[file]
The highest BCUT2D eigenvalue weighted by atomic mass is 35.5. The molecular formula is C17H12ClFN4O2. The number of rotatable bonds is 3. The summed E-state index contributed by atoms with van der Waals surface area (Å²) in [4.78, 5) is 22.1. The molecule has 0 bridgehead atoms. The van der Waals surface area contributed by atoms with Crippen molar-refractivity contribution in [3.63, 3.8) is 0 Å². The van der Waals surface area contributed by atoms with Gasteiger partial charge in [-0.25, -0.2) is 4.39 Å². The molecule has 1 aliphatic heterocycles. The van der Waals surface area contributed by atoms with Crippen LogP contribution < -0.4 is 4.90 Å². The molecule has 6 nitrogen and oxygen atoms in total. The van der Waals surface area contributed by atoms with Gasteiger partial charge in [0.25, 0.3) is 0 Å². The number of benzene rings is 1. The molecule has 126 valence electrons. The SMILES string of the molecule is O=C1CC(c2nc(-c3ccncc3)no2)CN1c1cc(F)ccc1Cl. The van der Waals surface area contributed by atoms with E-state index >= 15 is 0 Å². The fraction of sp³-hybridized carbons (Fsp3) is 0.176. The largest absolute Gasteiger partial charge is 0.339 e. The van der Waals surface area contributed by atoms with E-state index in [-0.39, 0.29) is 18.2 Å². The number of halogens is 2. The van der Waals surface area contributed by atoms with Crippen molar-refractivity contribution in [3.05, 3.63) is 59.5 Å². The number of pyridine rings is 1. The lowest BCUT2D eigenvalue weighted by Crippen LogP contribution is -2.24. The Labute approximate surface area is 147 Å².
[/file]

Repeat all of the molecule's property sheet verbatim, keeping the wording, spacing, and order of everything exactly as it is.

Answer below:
The highest BCUT2D eigenvalue weighted by atomic mass is 35.5. The molecular formula is C17H12ClFN4O2. The number of rotatable bonds is 3. The summed E-state index contributed by atoms with van der Waals surface area (Å²) in [4.78, 5) is 22.1. The molecule has 0 bridgehead atoms. The van der Waals surface area contributed by atoms with Crippen molar-refractivity contribution in [3.63, 3.8) is 0 Å². The van der Waals surface area contributed by atoms with Gasteiger partial charge in [-0.25, -0.2) is 4.39 Å². The molecule has 1 aliphatic heterocycles. The van der Waals surface area contributed by atoms with Crippen LogP contribution < -0.4 is 4.90 Å². The molecule has 6 nitrogen and oxygen atoms in total. The van der Waals surface area contributed by atoms with Gasteiger partial charge in [0.25, 0.3) is 0 Å². The number of benzene rings is 1. The molecule has 126 valence electrons. The SMILES string of the molecule is O=C1CC(c2nc(-c3ccncc3)no2)CN1c1cc(F)ccc1Cl. The van der Waals surface area contributed by atoms with E-state index >= 15 is 0 Å². The fraction of sp³-hybridized carbons (Fsp3) is 0.176. The largest absolute Gasteiger partial charge is 0.339 e. The van der Waals surface area contributed by atoms with E-state index in [-0.39, 0.29) is 18.2 Å². The number of halogens is 2. The van der Waals surface area contributed by atoms with Crippen molar-refractivity contribution in [3.05, 3.63) is 59.5 Å². The number of pyridine rings is 1. The lowest BCUT2D eigenvalue weighted by Crippen LogP contribution is -2.24. The Labute approximate surface area is 147 Å².